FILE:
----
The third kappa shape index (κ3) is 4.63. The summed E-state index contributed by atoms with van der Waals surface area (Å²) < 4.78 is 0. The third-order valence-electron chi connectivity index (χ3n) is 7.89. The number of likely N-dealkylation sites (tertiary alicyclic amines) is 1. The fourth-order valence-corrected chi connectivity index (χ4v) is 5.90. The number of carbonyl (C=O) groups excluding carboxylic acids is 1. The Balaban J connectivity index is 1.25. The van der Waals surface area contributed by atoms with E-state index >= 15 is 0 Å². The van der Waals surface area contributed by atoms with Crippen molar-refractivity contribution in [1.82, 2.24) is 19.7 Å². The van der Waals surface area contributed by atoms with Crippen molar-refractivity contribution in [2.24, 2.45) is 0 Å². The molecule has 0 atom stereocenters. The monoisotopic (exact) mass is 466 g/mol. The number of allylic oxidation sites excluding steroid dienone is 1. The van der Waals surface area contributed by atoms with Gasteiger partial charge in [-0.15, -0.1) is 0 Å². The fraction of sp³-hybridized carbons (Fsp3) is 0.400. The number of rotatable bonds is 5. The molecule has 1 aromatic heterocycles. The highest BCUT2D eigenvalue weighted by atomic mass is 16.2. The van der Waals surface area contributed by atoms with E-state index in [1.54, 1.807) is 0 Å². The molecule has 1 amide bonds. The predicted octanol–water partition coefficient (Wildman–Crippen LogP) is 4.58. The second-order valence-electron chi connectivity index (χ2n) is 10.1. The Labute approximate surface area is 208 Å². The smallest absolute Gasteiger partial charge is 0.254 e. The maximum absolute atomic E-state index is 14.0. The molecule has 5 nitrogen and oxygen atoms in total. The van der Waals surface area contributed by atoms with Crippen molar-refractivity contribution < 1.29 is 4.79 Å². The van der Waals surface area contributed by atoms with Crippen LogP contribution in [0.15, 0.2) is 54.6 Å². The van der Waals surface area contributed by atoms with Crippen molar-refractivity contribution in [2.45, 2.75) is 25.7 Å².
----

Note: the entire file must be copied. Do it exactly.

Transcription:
The third kappa shape index (κ3) is 4.63. The summed E-state index contributed by atoms with van der Waals surface area (Å²) < 4.78 is 0. The third-order valence-electron chi connectivity index (χ3n) is 7.89. The number of likely N-dealkylation sites (tertiary alicyclic amines) is 1. The fourth-order valence-corrected chi connectivity index (χ4v) is 5.90. The number of carbonyl (C=O) groups excluding carboxylic acids is 1. The Balaban J connectivity index is 1.25. The van der Waals surface area contributed by atoms with E-state index >= 15 is 0 Å². The van der Waals surface area contributed by atoms with Crippen molar-refractivity contribution in [1.82, 2.24) is 19.7 Å². The van der Waals surface area contributed by atoms with Crippen molar-refractivity contribution in [2.24, 2.45) is 0 Å². The molecule has 0 atom stereocenters. The monoisotopic (exact) mass is 466 g/mol. The number of allylic oxidation sites excluding steroid dienone is 1. The van der Waals surface area contributed by atoms with Gasteiger partial charge in [-0.15, -0.1) is 0 Å². The fraction of sp³-hybridized carbons (Fsp3) is 0.400. The number of rotatable bonds is 5. The molecule has 1 aromatic heterocycles. The highest BCUT2D eigenvalue weighted by atomic mass is 16.2. The van der Waals surface area contributed by atoms with E-state index in [1.54, 1.807) is 0 Å². The molecule has 1 amide bonds. The predicted octanol–water partition coefficient (Wildman–Crippen LogP) is 4.58. The second-order valence-electron chi connectivity index (χ2n) is 10.1. The Labute approximate surface area is 208 Å². The smallest absolute Gasteiger partial charge is 0.254 e. The maximum absolute atomic E-state index is 14.0. The molecule has 5 nitrogen and oxygen atoms in total. The van der Waals surface area contributed by atoms with Crippen molar-refractivity contribution < 1.29 is 4.79 Å². The van der Waals surface area contributed by atoms with Crippen LogP contribution in [0.15, 0.2) is 54.6 Å². The van der Waals surface area contributed by atoms with Crippen molar-refractivity contribution in [2.45, 2.75) is 25.7 Å².